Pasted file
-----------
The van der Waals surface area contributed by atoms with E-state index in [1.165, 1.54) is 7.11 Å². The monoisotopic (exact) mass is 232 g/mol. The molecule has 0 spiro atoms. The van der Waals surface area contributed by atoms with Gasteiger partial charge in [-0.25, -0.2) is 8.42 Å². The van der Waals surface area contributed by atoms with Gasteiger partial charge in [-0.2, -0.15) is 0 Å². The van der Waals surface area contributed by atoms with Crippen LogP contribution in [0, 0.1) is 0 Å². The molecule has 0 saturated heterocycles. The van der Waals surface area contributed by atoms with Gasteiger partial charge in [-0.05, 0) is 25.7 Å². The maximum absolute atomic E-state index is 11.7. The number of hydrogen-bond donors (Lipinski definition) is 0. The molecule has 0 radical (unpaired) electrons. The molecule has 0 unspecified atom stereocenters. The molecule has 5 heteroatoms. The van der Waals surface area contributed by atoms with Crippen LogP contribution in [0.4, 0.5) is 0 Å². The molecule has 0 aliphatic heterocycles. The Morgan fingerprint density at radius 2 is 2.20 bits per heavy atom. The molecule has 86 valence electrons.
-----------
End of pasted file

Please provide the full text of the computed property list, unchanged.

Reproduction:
The van der Waals surface area contributed by atoms with E-state index in [1.165, 1.54) is 7.11 Å². The monoisotopic (exact) mass is 232 g/mol. The molecule has 0 spiro atoms. The van der Waals surface area contributed by atoms with Gasteiger partial charge in [-0.25, -0.2) is 8.42 Å². The van der Waals surface area contributed by atoms with Gasteiger partial charge in [-0.2, -0.15) is 0 Å². The van der Waals surface area contributed by atoms with Crippen LogP contribution in [0, 0.1) is 0 Å². The molecule has 0 saturated heterocycles. The van der Waals surface area contributed by atoms with Gasteiger partial charge in [-0.05, 0) is 25.7 Å². The maximum absolute atomic E-state index is 11.7. The number of hydrogen-bond donors (Lipinski definition) is 0. The molecule has 0 radical (unpaired) electrons. The molecule has 0 unspecified atom stereocenters. The molecule has 5 heteroatoms. The van der Waals surface area contributed by atoms with Crippen LogP contribution in [0.4, 0.5) is 0 Å². The molecule has 0 aliphatic heterocycles. The Morgan fingerprint density at radius 2 is 2.20 bits per heavy atom. The molecule has 86 valence electrons.